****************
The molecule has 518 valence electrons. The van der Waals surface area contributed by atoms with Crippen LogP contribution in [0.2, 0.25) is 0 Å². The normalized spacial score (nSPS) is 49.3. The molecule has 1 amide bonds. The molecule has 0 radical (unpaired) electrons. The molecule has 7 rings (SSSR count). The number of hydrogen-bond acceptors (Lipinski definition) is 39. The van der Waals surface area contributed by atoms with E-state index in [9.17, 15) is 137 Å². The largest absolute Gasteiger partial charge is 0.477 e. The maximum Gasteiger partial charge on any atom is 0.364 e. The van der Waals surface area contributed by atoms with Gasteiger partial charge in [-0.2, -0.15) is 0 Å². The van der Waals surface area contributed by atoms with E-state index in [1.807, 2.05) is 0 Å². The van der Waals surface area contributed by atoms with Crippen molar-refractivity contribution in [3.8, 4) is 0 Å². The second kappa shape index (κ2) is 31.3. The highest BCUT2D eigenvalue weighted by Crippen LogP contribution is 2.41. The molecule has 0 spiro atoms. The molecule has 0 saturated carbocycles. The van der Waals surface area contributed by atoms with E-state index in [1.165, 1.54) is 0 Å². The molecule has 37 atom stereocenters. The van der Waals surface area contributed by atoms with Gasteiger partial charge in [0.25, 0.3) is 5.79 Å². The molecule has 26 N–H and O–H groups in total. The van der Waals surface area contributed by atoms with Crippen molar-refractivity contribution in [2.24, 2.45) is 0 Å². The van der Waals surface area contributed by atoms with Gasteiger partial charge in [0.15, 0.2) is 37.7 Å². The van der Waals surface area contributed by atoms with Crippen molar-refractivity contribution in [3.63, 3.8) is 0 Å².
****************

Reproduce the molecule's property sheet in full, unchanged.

The molecule has 518 valence electrons. The van der Waals surface area contributed by atoms with Crippen LogP contribution in [0.2, 0.25) is 0 Å². The normalized spacial score (nSPS) is 49.3. The molecule has 1 amide bonds. The molecule has 0 radical (unpaired) electrons. The molecule has 7 rings (SSSR count). The number of hydrogen-bond acceptors (Lipinski definition) is 39. The van der Waals surface area contributed by atoms with E-state index in [9.17, 15) is 137 Å². The largest absolute Gasteiger partial charge is 0.477 e. The maximum Gasteiger partial charge on any atom is 0.364 e. The van der Waals surface area contributed by atoms with Gasteiger partial charge in [-0.2, -0.15) is 0 Å². The van der Waals surface area contributed by atoms with E-state index in [1.807, 2.05) is 0 Å². The van der Waals surface area contributed by atoms with Crippen molar-refractivity contribution in [3.8, 4) is 0 Å². The second kappa shape index (κ2) is 31.3. The highest BCUT2D eigenvalue weighted by Crippen LogP contribution is 2.41. The molecule has 0 spiro atoms. The molecule has 0 saturated carbocycles. The van der Waals surface area contributed by atoms with E-state index in [1.165, 1.54) is 0 Å². The molecule has 37 atom stereocenters. The van der Waals surface area contributed by atoms with Gasteiger partial charge in [0.25, 0.3) is 5.79 Å². The molecule has 26 N–H and O–H groups in total. The van der Waals surface area contributed by atoms with Crippen molar-refractivity contribution in [2.24, 2.45) is 0 Å². The van der Waals surface area contributed by atoms with Gasteiger partial charge in [0.15, 0.2) is 37.7 Å². The van der Waals surface area contributed by atoms with Crippen molar-refractivity contribution in [3.63, 3.8) is 0 Å².